Baseball’s new rules are working. Congratulations to MLB commissioner Rob Manfred. With the considerable assistance of former Red Sox and Cubs executive Theo Epstein, Manfred has modernized baseball to better fit our nation’s short-attention span culture.

I expected to see a faster-paced game with fewer gratuitous interruptions by stalling pitchers and hitters who waste time outside of the batter’s box, but the early results are something to behold. And a more stimulating competition is better because of it.

The pitch clock is speeding up play and giving runners an enhanced opportunity to steal bases. (The larger bases are part of that, too.) The restrictions on infield defensive shifts has increased the level of offense. There’s more motion and movement and a faster tempo that make the baseball-watching experience more enjoyable.

When I record a game to watch later in the evening, I no longer extend the scheduled time by 90 minutes. There are outliers of course, but these games zoom by. It isn’t as exhausting and frustrating to watch a game, wondering why the hell it takes 3 hours and 20 minutes to complete a 4-2 snoozer. MLB has returned to its more desirable form: more scoring, more action, more pleasure – but in far less time.

The Pitch Clock: In the first two weeks of the 2022 season, the average time of a nine-inning game lasted 3 hours and 9 minutes. So far in 2023, the average game time (through Monday) was 2 hours and 38 minutes. That’s a decrease of 31 minutes. Wow.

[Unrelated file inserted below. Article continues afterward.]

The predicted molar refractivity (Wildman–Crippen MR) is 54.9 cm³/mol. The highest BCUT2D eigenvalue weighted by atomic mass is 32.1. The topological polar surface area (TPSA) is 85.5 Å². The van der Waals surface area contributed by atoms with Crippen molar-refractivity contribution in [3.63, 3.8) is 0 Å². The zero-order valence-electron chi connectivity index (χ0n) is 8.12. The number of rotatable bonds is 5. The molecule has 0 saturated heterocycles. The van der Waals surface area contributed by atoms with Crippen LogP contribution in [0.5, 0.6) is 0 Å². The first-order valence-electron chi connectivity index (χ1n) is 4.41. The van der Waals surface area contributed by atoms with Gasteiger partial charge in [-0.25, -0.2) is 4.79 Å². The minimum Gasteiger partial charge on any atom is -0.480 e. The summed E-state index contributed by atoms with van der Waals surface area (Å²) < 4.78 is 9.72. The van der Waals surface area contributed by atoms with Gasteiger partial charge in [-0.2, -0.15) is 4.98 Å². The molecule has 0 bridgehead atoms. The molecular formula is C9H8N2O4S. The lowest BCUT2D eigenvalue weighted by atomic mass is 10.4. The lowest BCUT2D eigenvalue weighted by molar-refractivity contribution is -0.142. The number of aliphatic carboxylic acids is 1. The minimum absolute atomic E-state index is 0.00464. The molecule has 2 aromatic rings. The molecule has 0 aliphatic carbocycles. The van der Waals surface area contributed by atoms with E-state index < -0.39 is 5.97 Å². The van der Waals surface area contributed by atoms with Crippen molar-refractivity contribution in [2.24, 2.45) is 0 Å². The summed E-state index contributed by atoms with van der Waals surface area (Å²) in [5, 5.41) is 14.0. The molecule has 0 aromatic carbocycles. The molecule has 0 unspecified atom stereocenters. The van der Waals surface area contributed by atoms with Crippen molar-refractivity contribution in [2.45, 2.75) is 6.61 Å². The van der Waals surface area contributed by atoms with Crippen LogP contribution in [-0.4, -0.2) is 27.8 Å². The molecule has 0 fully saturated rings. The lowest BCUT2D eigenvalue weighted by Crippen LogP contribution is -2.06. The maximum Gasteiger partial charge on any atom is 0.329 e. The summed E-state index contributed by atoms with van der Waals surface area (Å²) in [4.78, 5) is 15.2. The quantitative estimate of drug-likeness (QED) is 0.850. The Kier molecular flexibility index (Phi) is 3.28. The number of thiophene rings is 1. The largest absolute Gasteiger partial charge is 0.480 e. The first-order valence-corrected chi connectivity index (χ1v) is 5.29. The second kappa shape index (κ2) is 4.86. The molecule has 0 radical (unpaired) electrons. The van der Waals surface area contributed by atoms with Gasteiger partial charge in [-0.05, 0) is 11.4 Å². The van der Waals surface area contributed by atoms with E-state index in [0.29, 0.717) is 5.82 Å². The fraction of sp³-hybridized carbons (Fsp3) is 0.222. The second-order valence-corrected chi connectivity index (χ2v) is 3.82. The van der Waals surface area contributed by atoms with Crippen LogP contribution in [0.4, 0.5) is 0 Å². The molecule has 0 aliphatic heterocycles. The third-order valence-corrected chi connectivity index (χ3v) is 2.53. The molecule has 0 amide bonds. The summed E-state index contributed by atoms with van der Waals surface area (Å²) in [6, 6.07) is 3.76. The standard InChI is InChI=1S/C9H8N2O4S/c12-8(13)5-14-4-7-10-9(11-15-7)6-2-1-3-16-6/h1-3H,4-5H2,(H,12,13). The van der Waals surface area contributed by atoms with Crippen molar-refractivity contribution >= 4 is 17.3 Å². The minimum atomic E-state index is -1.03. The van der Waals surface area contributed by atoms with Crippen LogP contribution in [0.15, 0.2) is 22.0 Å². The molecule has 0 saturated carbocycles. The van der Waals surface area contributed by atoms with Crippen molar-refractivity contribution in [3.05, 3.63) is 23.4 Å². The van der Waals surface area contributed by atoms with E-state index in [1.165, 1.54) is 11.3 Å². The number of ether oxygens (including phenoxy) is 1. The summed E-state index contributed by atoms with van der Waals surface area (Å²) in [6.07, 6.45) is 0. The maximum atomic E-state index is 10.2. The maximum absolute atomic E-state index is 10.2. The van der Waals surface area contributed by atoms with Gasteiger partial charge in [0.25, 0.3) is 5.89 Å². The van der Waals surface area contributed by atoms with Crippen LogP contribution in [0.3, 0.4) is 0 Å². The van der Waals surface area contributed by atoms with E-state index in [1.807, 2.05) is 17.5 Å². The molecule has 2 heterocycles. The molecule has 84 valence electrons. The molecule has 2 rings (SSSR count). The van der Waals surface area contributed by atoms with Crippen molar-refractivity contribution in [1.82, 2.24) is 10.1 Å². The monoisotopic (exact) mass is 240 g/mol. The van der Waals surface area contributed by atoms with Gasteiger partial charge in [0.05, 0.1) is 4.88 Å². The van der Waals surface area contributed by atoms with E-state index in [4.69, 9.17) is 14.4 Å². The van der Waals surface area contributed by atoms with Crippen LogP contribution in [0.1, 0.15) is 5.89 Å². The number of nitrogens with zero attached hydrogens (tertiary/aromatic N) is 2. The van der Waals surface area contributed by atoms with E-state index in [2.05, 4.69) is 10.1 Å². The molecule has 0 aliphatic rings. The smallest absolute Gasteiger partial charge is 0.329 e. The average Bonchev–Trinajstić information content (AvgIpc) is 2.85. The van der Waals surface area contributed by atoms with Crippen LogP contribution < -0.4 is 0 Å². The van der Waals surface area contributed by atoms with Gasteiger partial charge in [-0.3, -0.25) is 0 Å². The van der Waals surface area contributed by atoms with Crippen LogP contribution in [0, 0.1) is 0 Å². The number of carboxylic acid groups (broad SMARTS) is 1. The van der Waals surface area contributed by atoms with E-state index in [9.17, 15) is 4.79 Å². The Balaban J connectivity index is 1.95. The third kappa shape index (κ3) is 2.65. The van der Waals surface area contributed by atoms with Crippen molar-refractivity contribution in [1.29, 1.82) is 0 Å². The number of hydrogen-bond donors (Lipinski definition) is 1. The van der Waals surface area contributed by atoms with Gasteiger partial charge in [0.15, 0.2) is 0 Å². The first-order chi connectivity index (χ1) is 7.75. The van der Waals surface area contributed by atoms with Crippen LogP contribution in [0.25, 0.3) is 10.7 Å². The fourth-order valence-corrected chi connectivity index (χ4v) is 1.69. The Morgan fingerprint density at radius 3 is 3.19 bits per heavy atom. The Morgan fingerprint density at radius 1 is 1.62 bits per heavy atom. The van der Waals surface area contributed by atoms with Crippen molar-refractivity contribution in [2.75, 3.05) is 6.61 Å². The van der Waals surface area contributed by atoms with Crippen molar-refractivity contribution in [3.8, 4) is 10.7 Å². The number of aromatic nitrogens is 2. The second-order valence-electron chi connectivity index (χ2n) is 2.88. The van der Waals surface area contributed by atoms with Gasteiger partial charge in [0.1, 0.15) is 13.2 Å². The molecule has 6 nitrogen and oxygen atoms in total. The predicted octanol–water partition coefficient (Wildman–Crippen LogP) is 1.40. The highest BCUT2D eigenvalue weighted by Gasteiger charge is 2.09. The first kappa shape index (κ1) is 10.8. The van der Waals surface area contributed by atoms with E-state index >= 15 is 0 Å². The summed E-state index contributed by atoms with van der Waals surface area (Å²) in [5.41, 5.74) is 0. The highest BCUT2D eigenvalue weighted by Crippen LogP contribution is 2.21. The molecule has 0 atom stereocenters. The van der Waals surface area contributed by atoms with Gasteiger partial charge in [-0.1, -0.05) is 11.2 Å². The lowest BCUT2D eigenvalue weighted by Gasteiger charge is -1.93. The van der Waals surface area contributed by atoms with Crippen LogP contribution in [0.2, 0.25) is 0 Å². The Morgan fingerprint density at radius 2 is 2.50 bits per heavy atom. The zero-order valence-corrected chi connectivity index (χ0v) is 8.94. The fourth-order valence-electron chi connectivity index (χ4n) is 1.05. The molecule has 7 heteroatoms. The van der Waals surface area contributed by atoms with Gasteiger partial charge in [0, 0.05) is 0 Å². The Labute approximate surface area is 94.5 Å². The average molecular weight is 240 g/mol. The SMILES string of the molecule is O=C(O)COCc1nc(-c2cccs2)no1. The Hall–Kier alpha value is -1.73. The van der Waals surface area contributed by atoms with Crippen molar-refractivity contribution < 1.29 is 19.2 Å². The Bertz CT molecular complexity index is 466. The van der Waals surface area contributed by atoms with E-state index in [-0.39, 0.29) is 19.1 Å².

Restrictions On Shifts: Scoring is up. The single is making a comeback. Last season MLB teams had a combined .290 batting average on balls in play; this year it’s up seven points to .297.

Stolen Bases: Through Tuesday MLB teams had stolen 101 bases in 123 attempts for a success rate of 83 percent. Teams averaged 0.6 stolen bases per game last year, and that rate has jumped to 1.4 steals per game this season. And as The Athletic noted, there were only 57 stolen-base attempts through the first five days of 2022. This season: 100 attempts through the first five days.

Batting Average: .231 last April; .250 this April. An increase of 19 points.

Onbase Percentage: .307 last April, and .323 this April. An increase of 16 points.

Slugging Percentage: .369 last April and .413 this April.

OPS: .676 last April and .736 this April. That’s a spike of 60 points.

Runs Per Game: 4.28 (for the season) in 2022, and 4.6 runs so far in 2023.

Left-Handed Hitters: The defensive shifts affected LH batters more than RH batters and deflated the numbers for left-side hitters that pull the ball. In the first month of 2022, LHB had a .229 batting average and a .276 average on batted balls in play. So far in 2023, LHB are hitting .246 with a .290 average on batted balls on play.

Home Runs: They’re skyrocketing. Slugging has increased. The Isolated Power metric is 26 points higher this season than it was in 2022. And that’s a major boost.

In the opening month of 2022, MLB hitters homered every 36.3 at-bats.

In the first month this season, they’re cranking a homer every 26.7 at-bats. That’s significant.

Keep in mind that March-April tend to put a chill into offense, and the power numbers are usually lower at this time of year. But not this year. Early-season offense has heated up. Baseballs are flying over the walls.